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Thread: SSC1: The End of Childhood

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    SSC1: The End of Childhood

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    Everett slipped out of the tree he had been sleeping in, the faintest glimmers of the sun slanting sharply through the trees. He was likely too big to be in the tree, standing at 5’11”, but it was a habit now, and he slept in them any time he could. He only made the slightest of sounds as his right knee touched the ground, his legs absorbing all the impact from the short fall. A grin slipped across his face as he saw his parents still sleeping on the ground, nestled together in some worn blankets. With any luck he would have fish for them when they woke up. No one was awake in the camp, as he did a quick check around. He moved to his fishing equipment as quietly as he could, not seeing anyone move.

    He checked the line from the pole, and traced it back to his father’s blanket. Everett smiled, pulling his boot knife and carefully slicing the hook off his line. His father had caught his sneaking out like that once before, and now Everett was always careful of the booby trap. With fishing pole, tackle, and bait in hand, he started towards the river with all the stealth he could muster. He was quite proud of himself, and would be even more so if he came back with a heap of fish.

    “Why didn’t you stop him,” Annie asked, waiting until the boy had obviously made it out of earshot.

    “He’s almost ready,” Justin said with a smile, sitting up and putting on his t-shirt he always kept close by. “The knife scrapped in the sheath, but otherwise I would still be sleeping. Besides, I’ll cut his off at the pass and bring us home some fish.”

  2. #2
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    Everett was shocked when Justin was sitting at the fishing hole with a line in the water. He hadn’t done anything to wake them and yet, here his father was, already hauling in the first fish. Everett’s shoulders slumped a little as he gave up pretenses and plopped down next to his father.

    “You should still be asleep,” Everett finally managed, picking up the lure that he had cut off earlier. His father must have brought it with, leaving it there to let the boy know that he knew.

    “Your knife woke me up,” Justin said with a smile, lazily retrieving his lure across the water. “You’re lucky I was planning for you.”

    “My knife didn’t make a sound,” Everett said, tying on the lure with a frown.

    “It scraped a little when you put it back,” Justin said, sending out another cast. “But other then that, you were perfect.”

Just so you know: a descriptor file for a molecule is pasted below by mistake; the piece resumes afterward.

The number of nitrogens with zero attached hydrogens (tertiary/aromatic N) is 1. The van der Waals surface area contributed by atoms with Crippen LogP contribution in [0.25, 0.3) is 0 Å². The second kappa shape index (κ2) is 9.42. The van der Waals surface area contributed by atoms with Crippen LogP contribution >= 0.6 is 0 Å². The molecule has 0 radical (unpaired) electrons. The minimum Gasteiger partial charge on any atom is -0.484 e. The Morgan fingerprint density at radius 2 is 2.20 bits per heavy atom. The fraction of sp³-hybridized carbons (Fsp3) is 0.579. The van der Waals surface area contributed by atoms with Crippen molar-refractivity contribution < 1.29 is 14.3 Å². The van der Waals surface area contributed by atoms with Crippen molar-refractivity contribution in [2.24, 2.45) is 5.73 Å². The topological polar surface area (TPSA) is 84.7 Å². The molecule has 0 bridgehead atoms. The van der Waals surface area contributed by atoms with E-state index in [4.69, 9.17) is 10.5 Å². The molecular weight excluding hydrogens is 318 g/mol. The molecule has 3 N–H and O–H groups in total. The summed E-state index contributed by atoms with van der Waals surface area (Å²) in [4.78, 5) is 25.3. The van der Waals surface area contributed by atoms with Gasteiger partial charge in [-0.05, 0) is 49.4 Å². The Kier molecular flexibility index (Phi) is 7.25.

“I think you were just trying to set me up,” Everett final said glumly, flopping down on the bank. “Showing that you’re still the best one here.”

    “I think you’re being disrespectful,” Justin said with a warning tone. “I could have put your own knife to your throat and instead we’re out here fishing. Definitely the work of a set up. You got your way and time together. I’m certainly a bastard.”

    “That’s not what I said,” Everett shot back with a defensive tone, his cast plopping the lure down under an overhanging tree limb. “And thanks for coming out here.”

    “Don’t thank me yet,” Justin said with a laugh, slowly reeling his lure back across the surface of the water. “If we come back empty handed, we’ll be in a world of trouble with your mother.”

    Everett felt something big hit his line and set the hook. “I think we’ll be ok,” he said, beaming as he started to wrestle the fish to the shore. Justin watched him with a faint smile, turning back to attend his own line as they worked on earning their breakfast for the day while enjoying some leisure as well.

    Camp was up and bustling by the time they got back from the morning’s “work.” The fire was roaring under the giant cauldron they had acquired years ago. Everett couldn’t even remember not having it, and the steam rolling off of it carried a comforting smell of home to him over the camp. The three dozen fish they had managed to catch were starting to weigh heavily on his shoulder, and he was glad when they finally got close to camp.

    “Breakfast is on,” Justin bellowed, bringing the camp scrambling at different speeds. Everett did his best to look serious, but it was all he could do to keep from laughing. Life was good today, and he knew he would be the hero for getting them fish for breakfast. “Who’s cleaning them up? You guys know the rule.”

    “We’ll take care of them,” Jarrett called out, his fillet knife hanging readily on his belt. Everett grinned at his uncle, knowing there would be no waste. Jarrett loved fishing as much as Everett and long ago had perfected cleaning fish. “Come on Jeremiah, we’ve got work to do before we eat.”

    Justin and Everett handed over the string of fish, and the other part of the family took over. Everett hurried over to clean up, scrubbing fish slime and scales from his hands and finding a clean set of clothes to put on. He didn’t want to smell like fish for the rest of the day. He could almost taste the fish, and hoped there would be more to go with it. He turned to see his sister face to face.

    “You got lucky,” she said, carrying her almost haughty tone. She was only a year and a half older, and yet it always seemed she was talking down to him. Especially lately.

    “I snuck out clean, and I caught plenty of fish,” Everett said, pulling on a t-shirt. He realised it was one of his father’s, but oddly, it was only a size too big now. It was a comforting thought somehow. “A simple thank you would do.”

    She rolled her eyes, moving away to go help with some other breakfast prep. He grinned moving away to check on the younger children. They all should have their bedrolls and sleeping bags picked up, but he didn’t want to just assume. He was the oldest boy of the children and he was responsible to help keep them in line while the adults kept them all alive.

    “Did you really sneak out,” his cousin Peter asked, wide eyed, with dirt streaking his face already. “I didn’t know anyone could do that.”